Juniper Research returned from Mobile World Congress, the preeminent global exhibition of new mobile technology, and summarized its assessment of 2016 trends. (Download here.) We have pulled out the point pertinent to the future of digital audio.
Virtual reality: A well-publicized trend for 2015-2016 and beyond, VR platforms could impact music delivery, especially in the concert scene. The music industry, hungry for products to stand alongside streaming access to music, might find a development platform on VR to deliver enhanced recording experiences. We say the music industry, but it’s more likely to be tech companies which are already in mid-development and which could be the 21st-century equivalent of the Sony/Phillips collaboration which resulted in the CD. Speculation aside, Juniper’s view of VR in 2016 is this: “2016 continues to look to be a watershed year for VR, with several players now competing with dedicated and peripheral headsets.” The company believes that availability and consumer awareness will increase this year.
5g: Wait, 5g? Five? Most phone carriers haven’t fully rolled 4g through their networks. Well, the next generation ever looms, and Juniper estimates that 5g will arrive commercially in 2020, breaking the 1Gbps barrier. (That’s one gigabyte per second. Fassst.) First it has to be technically standardised, then field-tested. Does sheer speed mean anything to music? Bandwidth capacity is always important to media industries. Fat pipes will help video more noticeably than standard audio, and that could accelerate cord-cutting, Internet access to content rather than coaxial access. That trend would further the music migration from ownership to access, which is already rapidly transpiring. Better speed could also encourage hi-res audio as a commodity that most streaming services use by default, rather than a high-priced specialty option offered now by Tidal, Neil Young’s Pono, and others. given enough bandwidth, hi-res becomes standard-res.
ID moves mobile: At RAIN Summit West 2014, keynoter Jason Calacanis ended his “State of the Media” presentation by holding his phone in the air while intoning, “This is the only thing that matters.” As consumer behavior continues its vigorous migration to mobile, with audio and other digital uses, nothing emblemizes the centrality of smartphones more than holding a person’s identity. Fingerprints and selfies will become standard identifiers. With a person’s very self officially represented by the phone, the wallet becomes yet another “device” suffering displacement by the most important piece of consumer technology. Call it a leading indicator for sound publishers of all sorts — nothing matters more than mobile.
Wearables and hearables: It was a quiet year for wearables, as lukewarm market enthusiasm for watches and smart wrist bands have dampened development. Wired Magazine noted the start of this shift in 2014, noting: “Wearables aren’t sticking because consumers are not willing to alter their behavior to accommodate the product. One solution is to give consumers a form factor they are already comfortable with, namely devices that you wear in your ear.”Juniper notes that interest and development of prototype “hearables” supplanted enthusiasm for wearables at MWC this year. Is it about listening to music? Not necessarily, and certainly not exclusively. But consumer acceptance of in-ear headphones sets the stage for hearables with other functions, such as health monitoring.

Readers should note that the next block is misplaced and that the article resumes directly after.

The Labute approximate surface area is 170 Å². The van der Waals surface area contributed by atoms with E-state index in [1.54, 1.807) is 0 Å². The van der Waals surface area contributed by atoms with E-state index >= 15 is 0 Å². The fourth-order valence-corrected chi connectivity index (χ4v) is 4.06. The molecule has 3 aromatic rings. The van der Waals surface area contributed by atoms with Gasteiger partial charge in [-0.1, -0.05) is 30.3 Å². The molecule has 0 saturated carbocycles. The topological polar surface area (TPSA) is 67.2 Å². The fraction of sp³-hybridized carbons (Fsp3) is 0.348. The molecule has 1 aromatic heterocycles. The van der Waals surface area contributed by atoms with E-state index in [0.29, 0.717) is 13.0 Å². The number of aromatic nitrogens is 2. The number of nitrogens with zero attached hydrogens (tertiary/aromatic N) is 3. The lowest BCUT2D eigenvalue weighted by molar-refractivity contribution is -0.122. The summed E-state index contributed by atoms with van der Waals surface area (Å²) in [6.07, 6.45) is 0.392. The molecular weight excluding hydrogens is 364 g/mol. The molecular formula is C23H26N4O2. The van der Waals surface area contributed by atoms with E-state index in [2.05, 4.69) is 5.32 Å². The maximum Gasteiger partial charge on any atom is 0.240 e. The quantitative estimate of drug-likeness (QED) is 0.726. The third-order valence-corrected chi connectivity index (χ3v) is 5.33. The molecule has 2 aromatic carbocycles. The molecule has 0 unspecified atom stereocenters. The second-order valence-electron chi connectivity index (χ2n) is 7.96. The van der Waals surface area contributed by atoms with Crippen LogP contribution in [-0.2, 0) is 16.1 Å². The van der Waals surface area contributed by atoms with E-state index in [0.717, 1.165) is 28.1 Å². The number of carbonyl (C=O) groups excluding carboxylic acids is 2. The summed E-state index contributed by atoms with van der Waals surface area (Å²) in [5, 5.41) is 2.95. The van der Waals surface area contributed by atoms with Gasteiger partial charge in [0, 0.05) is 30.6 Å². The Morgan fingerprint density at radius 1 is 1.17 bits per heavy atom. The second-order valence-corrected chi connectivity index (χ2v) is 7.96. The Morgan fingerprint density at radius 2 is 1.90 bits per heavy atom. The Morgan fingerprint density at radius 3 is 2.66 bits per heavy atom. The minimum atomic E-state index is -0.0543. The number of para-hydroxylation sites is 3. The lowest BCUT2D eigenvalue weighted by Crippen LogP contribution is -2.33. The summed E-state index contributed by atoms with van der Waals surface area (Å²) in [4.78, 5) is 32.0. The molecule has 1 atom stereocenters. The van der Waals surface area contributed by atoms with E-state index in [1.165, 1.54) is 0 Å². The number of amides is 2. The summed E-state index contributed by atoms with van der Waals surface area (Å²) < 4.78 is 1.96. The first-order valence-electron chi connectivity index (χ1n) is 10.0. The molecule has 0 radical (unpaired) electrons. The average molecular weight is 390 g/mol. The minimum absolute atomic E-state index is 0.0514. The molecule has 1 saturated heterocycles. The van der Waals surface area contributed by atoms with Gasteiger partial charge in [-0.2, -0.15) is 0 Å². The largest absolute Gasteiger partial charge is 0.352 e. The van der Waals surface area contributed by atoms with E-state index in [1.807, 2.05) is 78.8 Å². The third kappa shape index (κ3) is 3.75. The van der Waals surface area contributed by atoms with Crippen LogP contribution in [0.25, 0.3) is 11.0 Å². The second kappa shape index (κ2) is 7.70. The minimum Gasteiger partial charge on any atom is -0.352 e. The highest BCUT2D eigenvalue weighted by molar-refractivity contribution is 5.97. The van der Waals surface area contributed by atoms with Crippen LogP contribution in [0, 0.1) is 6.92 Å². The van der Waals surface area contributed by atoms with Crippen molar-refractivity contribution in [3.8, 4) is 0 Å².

Modular phones: Juniper was impressed by LG’s demonstration of a modular phone — that is, a smartphone that accepts bottom-of-device hardware plug-ins with different functions. It could be grip for using the camera (pretty low-tech example) or a digital-to-audio converter for recording on the fly. There’s a lot of potential and not much reality, yet, in this aspiring ecosystem. We’re hoping for a great plug-in speaker.
Internet of Things: You knew it had to be in here. In Juniper’s view, progress and simplification depend on establishing a set of tech standards around which a coherent industry can coalesce. Standard provide consumers with a degree of familiarity and interoperability among devices — crucial to the development of a product range that can include nearly any object. Juniper observed some movement toward a center of gravity at this year’s Mobile World Congress. Audio is closely bound up in the potential application of an IoT standard, as nearly any device in the home can be smartened up to provide information or entertainment. Right now, Amazon’s Echo, a smart connected speaker, is a sort of prototype — but is a thing in itself, not a digitally enhanced thing already living in a home.
Connected cars: Not exactly a new trend, and Juniper notes that the pace of development and integration announcements (e.g. Volvo partnering with Spotify) means that connected dashboards are increasingly becoming a consumer expectation. In our view, connected cars continue to represent a deceptively slow-moving threat to broadcast radio’s legacy hold on the dashboard. The average American car is still too old to introduce most drivers to new listening options in which AM/FM radio is reduced to one app among many. But each year brings that reality more into the mainstream.